Recovering yet again, however, he returned to France on 23 July 1918 with the Second Machine Gun Battalion and saw out the war in scarifying encounters with the Germans' last ditch offensives. During this stint his arduous path crossed that of 18-year-old James Lovell, 8th Battalion Royal Berkshire Regiment, whose forward lookout post was threatened by one of the last massive German pushes of 1918 but who kept reporting under fire on enemy movements and won the Military Medal for bravery in the field.

Harry embarked at Le Havre for England on 15 January 1919 but, defeated again by serious illness, spent six months in various British hospitals before at last sailing for Australia on the Karmala, on 1 July.

Once he was as fit as he was ever going to be, Harry Hogan — a raddled, stooped and haunted looking 23-year old — went bush and stayed there. He worked as a jackeroo and a fencer and, though he eventually married, he would disappear into the backblocks for months on end, returning broke, hung over and impenitent.

His obdurate, grieving silence was as eloquent a statement about his shattered spirit as the luckier James Lovell's summary of those years: 'I lost a lot of friends. It was a massive waste of lives, a slaughter that should never have happened.' Or Albert Facey's anguished recollection in his marvellous memoir, A Fortunate Life: '[The time] on Gallipoli were the worst four months of my whole life. I had seen many men die horribly, and had killed many myself, and lived in fear most of the time. And it is terrible to think it was all for nothing.'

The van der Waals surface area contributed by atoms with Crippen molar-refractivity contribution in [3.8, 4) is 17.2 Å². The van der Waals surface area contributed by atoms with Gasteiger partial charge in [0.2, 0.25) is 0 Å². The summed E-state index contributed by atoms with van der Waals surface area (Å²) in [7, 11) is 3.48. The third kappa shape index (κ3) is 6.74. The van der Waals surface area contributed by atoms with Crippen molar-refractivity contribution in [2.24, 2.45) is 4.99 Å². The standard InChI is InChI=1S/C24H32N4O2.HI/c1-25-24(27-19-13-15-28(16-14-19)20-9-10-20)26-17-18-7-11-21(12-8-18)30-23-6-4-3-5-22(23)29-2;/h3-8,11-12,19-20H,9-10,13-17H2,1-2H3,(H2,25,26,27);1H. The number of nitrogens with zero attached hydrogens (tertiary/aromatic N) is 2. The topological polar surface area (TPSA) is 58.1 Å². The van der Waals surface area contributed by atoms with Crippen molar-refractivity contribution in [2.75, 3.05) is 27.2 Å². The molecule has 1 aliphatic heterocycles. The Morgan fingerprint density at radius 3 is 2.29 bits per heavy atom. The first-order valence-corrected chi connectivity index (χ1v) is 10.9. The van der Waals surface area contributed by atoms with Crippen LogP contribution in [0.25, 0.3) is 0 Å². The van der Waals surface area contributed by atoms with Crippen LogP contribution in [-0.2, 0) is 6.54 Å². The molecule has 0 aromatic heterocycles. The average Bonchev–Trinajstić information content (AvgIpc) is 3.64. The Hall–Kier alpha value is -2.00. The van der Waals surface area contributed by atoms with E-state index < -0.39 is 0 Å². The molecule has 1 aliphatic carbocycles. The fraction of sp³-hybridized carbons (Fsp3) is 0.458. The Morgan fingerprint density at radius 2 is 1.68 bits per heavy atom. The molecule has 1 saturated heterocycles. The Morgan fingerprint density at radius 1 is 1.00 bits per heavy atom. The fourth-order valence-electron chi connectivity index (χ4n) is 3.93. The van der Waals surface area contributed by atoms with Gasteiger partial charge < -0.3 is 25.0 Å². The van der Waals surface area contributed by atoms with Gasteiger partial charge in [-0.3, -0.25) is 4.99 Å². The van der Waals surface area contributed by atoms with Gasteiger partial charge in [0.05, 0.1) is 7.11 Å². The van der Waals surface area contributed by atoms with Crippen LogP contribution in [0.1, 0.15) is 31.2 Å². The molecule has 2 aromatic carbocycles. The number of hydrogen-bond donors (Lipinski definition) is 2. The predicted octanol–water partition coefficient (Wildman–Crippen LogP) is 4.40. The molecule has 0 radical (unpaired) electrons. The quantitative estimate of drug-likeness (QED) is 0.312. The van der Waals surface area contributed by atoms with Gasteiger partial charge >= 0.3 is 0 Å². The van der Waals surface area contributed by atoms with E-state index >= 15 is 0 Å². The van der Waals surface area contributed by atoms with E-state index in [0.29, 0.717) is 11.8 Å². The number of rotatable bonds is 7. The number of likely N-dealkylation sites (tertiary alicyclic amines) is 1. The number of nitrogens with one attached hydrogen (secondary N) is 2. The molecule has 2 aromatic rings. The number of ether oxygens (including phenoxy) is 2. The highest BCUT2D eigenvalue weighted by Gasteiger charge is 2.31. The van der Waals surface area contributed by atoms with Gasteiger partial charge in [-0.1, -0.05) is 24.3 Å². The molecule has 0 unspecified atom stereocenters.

Machine gunner Harry Hogan would surely have agreed.

Brian MatthewsBrian Matthews is the award winning author of A Fine and Private Place, The Temple Down the Road and Manning Clark — A Life.

Topic tags: Brian Matthews, Harry Hogan, Gallipoli, James Lovell, Albert Facey, A Fortunate Life



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Existing comments

This is another occasion for children to share this empathy with their elders. Many thanks, Brian

RAY O'Donoghue | 21 April 2010  

My partner's grandfather had a similar history to Harry Hogan's. He was a country lad from Victoria, trained as a machinegunner, injured at Gallipoli, evacuated to Egypt to be patched up and then posted to France, where he was injured and died of his wounds on 1 August 1917. She has had the consolation of visiting his grave at Les Trois Arbres cemetery. Her abiding question is: Haven't we learned anything from the two World Wars?
Going to war, if it is ever to be justified, surely must be the last, the absolutely and completely last, option when trying to resolve international disputes.

Uncle Pat | 21 April 2010  

And still we have our politicians spending megabucks on aircraft and weapons of war. And very little empathy for those from war torn environments attempting to reach our shores by whatever means they can!!
Brian Thanks for a great article sad though it is.

Rosemary Keenan | 21 April 2010